Trump bristles at question about police killing Blacks

WASHINGTON (AP) — President Donald Trump bristled at a reporter’s question about police killing African Americans and defended the right to display the Confederate flag as he continued to play into racial divisions in a pair of interviews. Trump seemed taken aback when asked by CBS’s Catherine Herridge why African Americans are still dying at the hands of police. “And so are white people," he responded. There is no national database tracking police-involved shootings. But studies have shown that Black Americans are much more likely to be killed by police, even though more whites — who represent a larger portion of the population — are killed.


The Latest: Navajo Nation reports 47 new cases, no deaths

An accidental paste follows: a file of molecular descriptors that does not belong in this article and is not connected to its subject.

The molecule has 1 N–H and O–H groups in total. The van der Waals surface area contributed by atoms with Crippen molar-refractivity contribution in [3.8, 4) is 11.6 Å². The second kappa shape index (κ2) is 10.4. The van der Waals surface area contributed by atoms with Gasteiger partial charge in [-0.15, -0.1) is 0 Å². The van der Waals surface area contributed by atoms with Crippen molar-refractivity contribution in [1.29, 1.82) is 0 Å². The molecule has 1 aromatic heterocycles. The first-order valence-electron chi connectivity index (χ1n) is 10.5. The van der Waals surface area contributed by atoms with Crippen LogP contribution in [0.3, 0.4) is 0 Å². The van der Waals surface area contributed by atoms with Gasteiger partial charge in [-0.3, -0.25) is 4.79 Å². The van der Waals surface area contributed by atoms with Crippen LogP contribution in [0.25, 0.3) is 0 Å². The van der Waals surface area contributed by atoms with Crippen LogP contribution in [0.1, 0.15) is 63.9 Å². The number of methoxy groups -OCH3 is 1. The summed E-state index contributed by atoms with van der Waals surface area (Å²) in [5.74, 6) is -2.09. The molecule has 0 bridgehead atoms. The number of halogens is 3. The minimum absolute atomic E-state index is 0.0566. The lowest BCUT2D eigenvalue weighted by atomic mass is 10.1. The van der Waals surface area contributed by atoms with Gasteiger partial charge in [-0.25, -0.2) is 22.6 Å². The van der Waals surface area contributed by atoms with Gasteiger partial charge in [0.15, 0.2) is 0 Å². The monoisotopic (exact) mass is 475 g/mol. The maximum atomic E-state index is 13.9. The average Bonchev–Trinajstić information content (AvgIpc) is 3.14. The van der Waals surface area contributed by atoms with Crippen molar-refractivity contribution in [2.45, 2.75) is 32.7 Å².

The Navajo Nation has reported 47 new cases of the coronavirus and no additional deaths. The latest positive cases of COVID-19 on the sprawling reservation bring the total number to 8,290. The death toll remains at 401 people. Navajo Nation President Jonathan Nez said Tuesday that while data is improving, residents need to be mindful that many towns and cities near the reservation have seen significant increases in new COVID-19 cases. He says he’s cautiously optimistic the recent July 4th weekend will not result in a spike of cases. The reservation includes parts of Arizona, New Mexico and Utah.___